Bringing data visualization to the masses - offline!
Data visualization plays a key role in the communications work that we do at JumpStart. We've been visualizing the news in Georgia since the end of 2012 and been using big data for much longer beginning with our Georgian street mapping project. One aspect of our work that we have always found lacking is our ability to take our online visualizations offline so we could reach new networks that our online stories simply weren't reaching.
In Georgia and in many countries, there is a large demographic of the population that does not consume information from online sources. We wanted to reach those people, but didn't want to sacrifice our visual perspective in doing so. And printing thousands of copies of color infographics and distributing them for free is too costly to maintain and not a sustainable approach to visual data-driven storytelling.
Walking down one of Tbilisi's main avenues one day, I took notice of a sidewalk newsstand. It dawned on me how we could bridge our digital divide: we could synthesize new-school data visualization with old-school newsprint. At JumpStart's next Monday-morning news editorial meeting I presented the idea to my colleagues who received it enthusiastically. The idea was to publish black and white data visualizations on traditional newspaper.
Using newsprint and data visualizations might seem simple, but for some reason we have not seen the two combined in this way. Our approach seems both novel and flexible for a wide variety of communication applications.
Ia Ninoshvili took the leading on creating a standard template for our newspaper. Ia is an amazing illustrator and designer. Mariam Gamkharashvili took the lead on researching printing houses. Mariam is one of our researchers and is responsible for the recently popular story How Dependent is Georgia on Russia Economically? In the end she found a small, independent printing house where the owner was also excited about our new concept. They offered to print our A3 size infographic-newspapers for us at a nominal cost. Not bad at all.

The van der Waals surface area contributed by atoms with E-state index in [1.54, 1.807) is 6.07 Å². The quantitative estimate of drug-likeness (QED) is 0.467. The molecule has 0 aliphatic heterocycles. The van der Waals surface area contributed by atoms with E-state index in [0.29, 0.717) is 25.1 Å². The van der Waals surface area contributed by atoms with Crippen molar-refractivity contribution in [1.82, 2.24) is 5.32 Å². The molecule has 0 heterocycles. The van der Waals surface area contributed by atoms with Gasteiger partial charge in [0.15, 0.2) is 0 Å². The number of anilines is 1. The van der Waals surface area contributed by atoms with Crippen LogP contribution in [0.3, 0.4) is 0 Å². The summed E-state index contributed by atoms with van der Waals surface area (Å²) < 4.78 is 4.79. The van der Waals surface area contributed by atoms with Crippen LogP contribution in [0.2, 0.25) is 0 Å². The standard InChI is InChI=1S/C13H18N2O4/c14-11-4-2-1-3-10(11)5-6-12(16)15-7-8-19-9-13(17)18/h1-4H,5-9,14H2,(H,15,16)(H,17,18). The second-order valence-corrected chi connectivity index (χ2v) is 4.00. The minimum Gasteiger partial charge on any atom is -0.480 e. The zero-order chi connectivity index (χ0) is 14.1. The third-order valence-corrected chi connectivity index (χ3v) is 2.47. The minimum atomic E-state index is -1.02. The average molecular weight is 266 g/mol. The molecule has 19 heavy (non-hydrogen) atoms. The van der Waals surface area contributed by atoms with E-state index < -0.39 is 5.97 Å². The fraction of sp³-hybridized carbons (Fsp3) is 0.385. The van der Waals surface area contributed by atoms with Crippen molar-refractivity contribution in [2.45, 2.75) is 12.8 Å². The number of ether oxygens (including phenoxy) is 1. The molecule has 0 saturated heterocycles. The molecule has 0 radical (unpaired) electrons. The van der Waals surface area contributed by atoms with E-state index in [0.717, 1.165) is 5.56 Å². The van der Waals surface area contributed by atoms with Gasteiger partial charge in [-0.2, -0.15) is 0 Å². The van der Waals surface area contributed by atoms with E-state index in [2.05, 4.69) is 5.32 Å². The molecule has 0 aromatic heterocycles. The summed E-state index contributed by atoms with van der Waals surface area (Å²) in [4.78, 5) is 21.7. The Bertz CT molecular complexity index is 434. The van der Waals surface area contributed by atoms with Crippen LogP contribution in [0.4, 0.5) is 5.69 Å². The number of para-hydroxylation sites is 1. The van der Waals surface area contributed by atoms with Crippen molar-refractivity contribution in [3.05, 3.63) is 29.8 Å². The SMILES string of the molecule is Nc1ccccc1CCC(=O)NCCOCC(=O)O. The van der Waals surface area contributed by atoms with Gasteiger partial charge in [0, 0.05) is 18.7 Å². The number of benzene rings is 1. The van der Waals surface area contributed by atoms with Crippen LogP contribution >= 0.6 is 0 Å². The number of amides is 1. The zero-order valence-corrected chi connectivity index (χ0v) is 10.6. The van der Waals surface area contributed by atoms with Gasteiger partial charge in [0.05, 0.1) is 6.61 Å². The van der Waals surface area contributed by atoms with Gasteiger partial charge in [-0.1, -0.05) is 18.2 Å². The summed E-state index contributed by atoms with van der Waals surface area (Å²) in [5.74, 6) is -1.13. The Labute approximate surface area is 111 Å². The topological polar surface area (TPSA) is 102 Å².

Our proof of concept was a summary of Georgia's economy in 2015, including the lari's devaluation - front and center. Ia, who has a background in the publishing industry, laid the stories out in the template she had designed and we printed an initial 500 copies. The proof of concept exceeded our expectations in every way! Feradi Info Black & White was born!
With some creativity and willingness to revisit old technologies, we have uncovered another communication medium we will use to channel our data visualizations offline. We are currently building up distribution networks to deliver our stories beyond Tbilisi. We are also considering ways to measure the impact of this medium, as we don't have an offline Google Analytics or Facebook Graph to help us.
Mostly, we are excited to introduce another impactful idea for storytelling and advocacy to Georgia and to the world.